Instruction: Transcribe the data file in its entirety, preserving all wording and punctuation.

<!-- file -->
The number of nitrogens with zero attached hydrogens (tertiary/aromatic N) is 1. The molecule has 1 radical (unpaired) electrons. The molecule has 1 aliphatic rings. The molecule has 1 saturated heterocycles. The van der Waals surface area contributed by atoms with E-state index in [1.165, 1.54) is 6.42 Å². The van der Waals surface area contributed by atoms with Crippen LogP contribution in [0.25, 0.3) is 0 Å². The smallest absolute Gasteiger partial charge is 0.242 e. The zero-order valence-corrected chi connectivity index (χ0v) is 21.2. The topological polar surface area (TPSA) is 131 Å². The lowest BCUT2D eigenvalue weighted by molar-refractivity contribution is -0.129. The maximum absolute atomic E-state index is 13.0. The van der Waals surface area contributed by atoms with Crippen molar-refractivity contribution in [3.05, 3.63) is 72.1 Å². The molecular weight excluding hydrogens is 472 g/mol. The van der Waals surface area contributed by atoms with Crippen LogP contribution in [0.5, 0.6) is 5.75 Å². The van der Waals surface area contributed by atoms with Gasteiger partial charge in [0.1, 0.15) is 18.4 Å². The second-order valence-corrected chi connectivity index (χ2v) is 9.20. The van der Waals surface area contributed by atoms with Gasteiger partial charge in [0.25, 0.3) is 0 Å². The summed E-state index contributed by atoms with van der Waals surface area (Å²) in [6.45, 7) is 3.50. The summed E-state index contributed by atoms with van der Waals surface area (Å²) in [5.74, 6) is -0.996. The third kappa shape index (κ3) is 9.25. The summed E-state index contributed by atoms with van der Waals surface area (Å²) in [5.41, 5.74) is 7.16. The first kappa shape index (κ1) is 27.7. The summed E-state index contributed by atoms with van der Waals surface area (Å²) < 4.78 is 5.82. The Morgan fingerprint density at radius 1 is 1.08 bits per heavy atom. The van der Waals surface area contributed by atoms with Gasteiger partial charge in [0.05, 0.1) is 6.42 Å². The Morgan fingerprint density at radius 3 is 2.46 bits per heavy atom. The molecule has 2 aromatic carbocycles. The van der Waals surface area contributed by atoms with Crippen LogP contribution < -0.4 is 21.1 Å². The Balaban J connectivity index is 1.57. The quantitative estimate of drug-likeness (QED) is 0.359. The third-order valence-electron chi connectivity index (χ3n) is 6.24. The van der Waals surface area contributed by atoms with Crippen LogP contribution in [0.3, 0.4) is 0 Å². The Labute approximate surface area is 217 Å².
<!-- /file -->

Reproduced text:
The number of nitrogens with zero attached hydrogens (tertiary/aromatic N) is 1. The molecule has 1 radical (unpaired) electrons. The molecule has 1 aliphatic rings. The molecule has 1 saturated heterocycles. The van der Waals surface area contributed by atoms with E-state index in [1.165, 1.54) is 6.42 Å². The van der Waals surface area contributed by atoms with Crippen LogP contribution in [0.25, 0.3) is 0 Å². The smallest absolute Gasteiger partial charge is 0.242 e. The zero-order valence-corrected chi connectivity index (χ0v) is 21.2. The topological polar surface area (TPSA) is 131 Å². The lowest BCUT2D eigenvalue weighted by molar-refractivity contribution is -0.129. The maximum absolute atomic E-state index is 13.0. The van der Waals surface area contributed by atoms with Crippen molar-refractivity contribution in [3.05, 3.63) is 72.1 Å². The molecular weight excluding hydrogens is 472 g/mol. The van der Waals surface area contributed by atoms with Crippen LogP contribution in [0.5, 0.6) is 5.75 Å². The van der Waals surface area contributed by atoms with Gasteiger partial charge in [0.1, 0.15) is 18.4 Å². The second-order valence-corrected chi connectivity index (χ2v) is 9.20. The van der Waals surface area contributed by atoms with Gasteiger partial charge in [0.25, 0.3) is 0 Å². The summed E-state index contributed by atoms with van der Waals surface area (Å²) in [6.45, 7) is 3.50. The summed E-state index contributed by atoms with van der Waals surface area (Å²) in [5.74, 6) is -0.996. The third kappa shape index (κ3) is 9.25. The summed E-state index contributed by atoms with van der Waals surface area (Å²) in [5.41, 5.74) is 7.16. The first kappa shape index (κ1) is 27.7. The summed E-state index contributed by atoms with van der Waals surface area (Å²) < 4.78 is 5.82. The Morgan fingerprint density at radius 1 is 1.08 bits per heavy atom. The van der Waals surface area contributed by atoms with Gasteiger partial charge in [0.05, 0.1) is 6.42 Å². The Morgan fingerprint density at radius 3 is 2.46 bits per heavy atom. The molecule has 2 aromatic carbocycles. The van der Waals surface area contributed by atoms with Crippen LogP contribution < -0.4 is 21.1 Å². The Balaban J connectivity index is 1.57. The quantitative estimate of drug-likeness (QED) is 0.359. The third-order valence-electron chi connectivity index (χ3n) is 6.24. The van der Waals surface area contributed by atoms with Crippen LogP contribution in [0.3, 0.4) is 0 Å². The Labute approximate surface area is 217 Å².